Evil Invaders

By P. B. Cridland

Originally published in EUG #71

Evil Invaders is a space invaders clone for the BBC Micro. It started life as IJK Invaders back in 1982, and is a pretty fast-paced implementation of the game. The bombs dropped by the aliens are tricky to dodge, and by the end of each level the aliens are breaking the sound barrier with their horizontal movement. Despite the crude graphics, this game is fun to play.

I do not know whether the copy I found on a disc years later was a beta copy or the finished product, but it was a bit shabby either way, so I set about making some modifications to the game to smooth out all the rough edges. The end result was rather successful, and Chris Richardson of 8BS has now converted the BBC disc to SSD format.

Note that, in the game, both LSAIT and Imagen are aliases of mine (Imagen Tech is the IT in LSAIT), which explains the seemingly contradictory credits. David Mills (Lightning Software) was the other half of LSAIT and, as far as I can recall, he had nothing to do with this game so I have no idea why I used the name LSAIT in the intro screen.

I have no record of the exact modifications I made to the game, but the list below probably covers most of them:

  • Somewhat interesting space invaders-themed loader program
  • The ship disintegration effect on death fixed to work on a BBC Master
  • All the instructions appear if you press Y when prompted, and none when you press N, instead of half of them either way
  • The game now handles pressing escape to abort the game, instead of exiting back to the BASIC prompt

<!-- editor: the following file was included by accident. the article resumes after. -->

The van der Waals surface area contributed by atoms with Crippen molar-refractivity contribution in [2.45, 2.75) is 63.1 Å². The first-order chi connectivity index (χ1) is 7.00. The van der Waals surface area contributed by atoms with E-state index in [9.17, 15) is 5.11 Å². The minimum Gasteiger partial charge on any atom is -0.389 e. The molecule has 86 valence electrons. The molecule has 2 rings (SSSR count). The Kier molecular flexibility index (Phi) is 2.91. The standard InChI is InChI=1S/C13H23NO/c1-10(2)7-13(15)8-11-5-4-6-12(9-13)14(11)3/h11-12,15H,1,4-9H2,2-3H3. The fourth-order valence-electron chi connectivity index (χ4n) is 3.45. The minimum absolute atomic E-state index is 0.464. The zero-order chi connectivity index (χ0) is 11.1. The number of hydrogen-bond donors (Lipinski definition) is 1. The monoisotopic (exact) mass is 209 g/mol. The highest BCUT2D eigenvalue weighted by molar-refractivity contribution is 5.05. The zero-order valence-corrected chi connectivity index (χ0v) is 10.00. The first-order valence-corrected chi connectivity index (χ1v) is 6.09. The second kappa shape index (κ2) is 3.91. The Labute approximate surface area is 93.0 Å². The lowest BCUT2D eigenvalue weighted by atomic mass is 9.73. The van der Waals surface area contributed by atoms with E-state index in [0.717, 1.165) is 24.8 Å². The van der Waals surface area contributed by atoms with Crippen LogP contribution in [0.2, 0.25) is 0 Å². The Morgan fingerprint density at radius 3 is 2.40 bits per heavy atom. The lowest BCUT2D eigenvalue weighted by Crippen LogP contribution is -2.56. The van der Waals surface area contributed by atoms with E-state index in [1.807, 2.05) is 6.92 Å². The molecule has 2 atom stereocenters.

• Addition of a classic mode configuration preset which resembles traditional space invaders, and modification of the default mode to my own preferences
  • Clean-up of the user interface
  • One or two other little bug fixes and changes, I think

The game has a number of customisation options; the new Classic mode is a configuration preset that looks like Amoeba Invaders/Super Invaders complete with the shields, as shown in the screenshot. However, by default these are turned off to get them out of the way.

The strange thing about the game is the way that it is implemented. IJK typically used BBC BASIC for their games. This game is composed of a strange BASIC/machine code hybrid – the BASIC code is followed in RAM by some machine code. The game loop is written in BASIC, but all the animation is dealt with in machine code for the extra speed. This made working on the code a little tricky, as I had to make sure I didn’t ever disturb the machine code block (which must be loaded into a fixed location of RAM – most BBC Micro machine code is non-relocatable). Oh well, it is all done now, so you can get to play with it and enjoy it.

This article and game recently appeared over at http://telcontar.net/Misc/EvilInvaders/.